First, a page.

Money remittances are sent between people in two different countries in order to make monetary payments, which involves a change in currency. With the rise of the internet, the global market has never been smaller: businesses across the world are able to collaborate with clients, contractors, employees and suppliers, granting them access to the largest talent pool possible and making businesses easier than ever to build successfully.

In addition to this, there has also been a rise in migration, also likely partly owed to the boom in the internet, and therefore ease of cross-country job applications and therefore foreign residency being granted. It is, therefore, no wonder that there has been a sharp increase in overseas remittances being paid globally each day.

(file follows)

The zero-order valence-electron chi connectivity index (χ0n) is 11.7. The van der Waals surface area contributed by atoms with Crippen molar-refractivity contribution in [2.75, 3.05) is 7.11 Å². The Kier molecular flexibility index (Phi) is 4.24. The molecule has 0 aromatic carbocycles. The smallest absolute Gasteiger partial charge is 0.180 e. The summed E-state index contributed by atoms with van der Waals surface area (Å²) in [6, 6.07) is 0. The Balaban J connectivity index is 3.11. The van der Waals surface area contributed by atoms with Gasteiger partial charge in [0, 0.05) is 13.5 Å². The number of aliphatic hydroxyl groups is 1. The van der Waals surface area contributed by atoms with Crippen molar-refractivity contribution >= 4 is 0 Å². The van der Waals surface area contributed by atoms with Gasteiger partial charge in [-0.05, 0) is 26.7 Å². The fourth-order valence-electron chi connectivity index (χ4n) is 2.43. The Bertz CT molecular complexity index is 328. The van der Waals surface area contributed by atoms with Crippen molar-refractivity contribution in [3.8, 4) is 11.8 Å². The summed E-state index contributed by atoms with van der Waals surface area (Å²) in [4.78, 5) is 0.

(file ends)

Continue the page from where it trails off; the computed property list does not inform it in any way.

A great example of this is the UAE, as the UAE is home to one of the largest expat populations in the world; everyone across the working field from white collar to blue collar workers who frequently and exhaustively use money remittance services. The UAE reported that $23 billion was remitted in just the first quarter of 2018, and even with the global financial crisis brought on by COVID 19, the UAE still saw $21bn in personal expat remittances in the first half of 2020.

Technology has allowed for the moving of funds to be easier than it has ever been before, which is why it is so important that action is taken to mitigate the upward trend in money laundering. The rise in the monetary amount, frequency and volume of remittances has contributed to the issues and complexity of money laundering risks posed to foreign currency exchange service providers, as well as there being a growth in the amount of foreign currency exchange providers themselves.